Topical cosmetics are widely used for skin care, maintenance, and beauty.  There are entire industries dedicated to providing skin care products to a wide range of consumers, because for the most part, everyone desires healthy skin.  Scientifically speaking, skin is considered healthy if it effectively retains moisture, has a low surface acidity, and has good texture.  Many topical cosmetics act to augment or support these features.  Interestingly, researchers in Japan demonstrated that a microbiome bacterium can also provide these benefits to the skin, introducing the possibility of developing novel skin care therapy.

Staphylococcus epidermis has recently gained attention as a beneficial topical agent due its demonstrated skin care benefits.  Specifically, its metabolic products have been shown to enhance moisture retention and reduce surface acid levels.  Researchers investigated this by creating their own S. epidermidis topic gel and testing it on human subjects in a double-blind randomized study.  Skin was collected from the foreheads of 21 patients enrolled in this clinical trial.  Genetic analysis confirmed that S. epidermidis was removed from the skin.  Once isolated from other cells and bacteria, the S. epidermidis bacteria were cultured and lyophilized – or freeze dried – to preserve bacterial integrity.  The lyophilized S. epidermidis was then mixed in with a gel and continuously applied to patients’ faces in a double blind randomized clinical trial study that included a control population just receiving the gel, no bacteria.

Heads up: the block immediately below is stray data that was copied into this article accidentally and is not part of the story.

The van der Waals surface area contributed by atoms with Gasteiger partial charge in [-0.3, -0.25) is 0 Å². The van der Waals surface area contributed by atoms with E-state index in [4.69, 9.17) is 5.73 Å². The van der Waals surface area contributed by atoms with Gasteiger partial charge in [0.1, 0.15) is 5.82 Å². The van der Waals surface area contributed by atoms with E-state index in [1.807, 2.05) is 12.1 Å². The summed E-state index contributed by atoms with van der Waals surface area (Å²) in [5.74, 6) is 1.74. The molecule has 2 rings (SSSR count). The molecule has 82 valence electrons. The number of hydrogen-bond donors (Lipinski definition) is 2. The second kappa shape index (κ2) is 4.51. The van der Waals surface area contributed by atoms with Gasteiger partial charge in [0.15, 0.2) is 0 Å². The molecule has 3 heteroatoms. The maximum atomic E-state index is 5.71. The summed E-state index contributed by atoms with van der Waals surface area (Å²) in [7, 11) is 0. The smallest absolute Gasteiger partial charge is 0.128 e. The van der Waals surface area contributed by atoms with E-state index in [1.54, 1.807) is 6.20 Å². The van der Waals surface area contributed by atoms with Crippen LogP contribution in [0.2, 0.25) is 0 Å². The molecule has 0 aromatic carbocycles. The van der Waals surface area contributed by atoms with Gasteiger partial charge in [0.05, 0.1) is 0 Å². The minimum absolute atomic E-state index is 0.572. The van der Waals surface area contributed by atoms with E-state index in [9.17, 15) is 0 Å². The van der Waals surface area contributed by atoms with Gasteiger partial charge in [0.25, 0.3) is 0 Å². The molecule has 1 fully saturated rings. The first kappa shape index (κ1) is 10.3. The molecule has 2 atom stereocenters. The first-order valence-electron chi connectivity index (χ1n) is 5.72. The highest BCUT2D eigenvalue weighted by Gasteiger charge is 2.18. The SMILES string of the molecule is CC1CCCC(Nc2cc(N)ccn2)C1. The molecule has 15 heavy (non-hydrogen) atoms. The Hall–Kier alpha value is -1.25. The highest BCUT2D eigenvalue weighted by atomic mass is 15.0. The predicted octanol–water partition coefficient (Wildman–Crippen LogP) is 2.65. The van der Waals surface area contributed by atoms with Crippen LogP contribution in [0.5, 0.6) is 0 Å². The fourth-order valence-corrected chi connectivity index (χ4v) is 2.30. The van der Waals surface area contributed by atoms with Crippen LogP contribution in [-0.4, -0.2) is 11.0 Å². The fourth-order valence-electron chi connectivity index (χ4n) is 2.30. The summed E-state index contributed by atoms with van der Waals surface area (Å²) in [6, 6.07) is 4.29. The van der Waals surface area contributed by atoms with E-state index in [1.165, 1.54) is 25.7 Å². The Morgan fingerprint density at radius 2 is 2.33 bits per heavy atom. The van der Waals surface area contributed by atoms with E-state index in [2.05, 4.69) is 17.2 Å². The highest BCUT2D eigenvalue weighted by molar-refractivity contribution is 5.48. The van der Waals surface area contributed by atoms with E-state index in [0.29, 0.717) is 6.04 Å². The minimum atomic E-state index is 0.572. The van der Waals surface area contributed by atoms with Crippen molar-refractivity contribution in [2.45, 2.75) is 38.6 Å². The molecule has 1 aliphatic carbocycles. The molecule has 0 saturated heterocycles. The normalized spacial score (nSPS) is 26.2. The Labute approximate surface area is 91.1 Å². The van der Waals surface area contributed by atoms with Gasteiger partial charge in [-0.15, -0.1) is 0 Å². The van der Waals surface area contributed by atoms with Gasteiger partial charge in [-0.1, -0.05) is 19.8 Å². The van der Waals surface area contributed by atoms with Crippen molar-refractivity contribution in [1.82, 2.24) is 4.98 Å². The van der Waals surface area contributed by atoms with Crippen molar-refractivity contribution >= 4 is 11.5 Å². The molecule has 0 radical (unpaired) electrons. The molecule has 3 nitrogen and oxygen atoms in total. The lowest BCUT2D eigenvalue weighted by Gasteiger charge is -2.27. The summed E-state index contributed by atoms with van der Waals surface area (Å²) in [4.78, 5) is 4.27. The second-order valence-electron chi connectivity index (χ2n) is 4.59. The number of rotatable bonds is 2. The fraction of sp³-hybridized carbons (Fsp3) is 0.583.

Patients who received the S. epidermidis had 1.4 times the amount of water in their skin after the trial was completed compared to before they started.  Additionally, a suppression of water evaporation on the skin surface was shown, concomitant to an increase in lipid content.  The increased lipid content was hypothesized to be a direct result of S. epidermidis metabolism, as the lipid metabolites provided an ample surface coat to keep moisture trapped on the skin surface.  Moreover, the S. epidermidis regiment also maintained a low acidic environment on the skin surface.

This study demonstrates S. epidermidis’s efficacy to support healthy skin.  Using certain microbiota as a topical agent is already being seen in practice, as Cambridge-based AOBiome are developing skin therapies using bacteria.  This unique approach has a lot of potential, and it will be interesting to see how bacteria can be used in this health arena.

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The views expressed in the blog are solely those of the author of the blog and not necessarily the American Microbiome Institute or any of our scientists, sponsors, donors, or affiliates.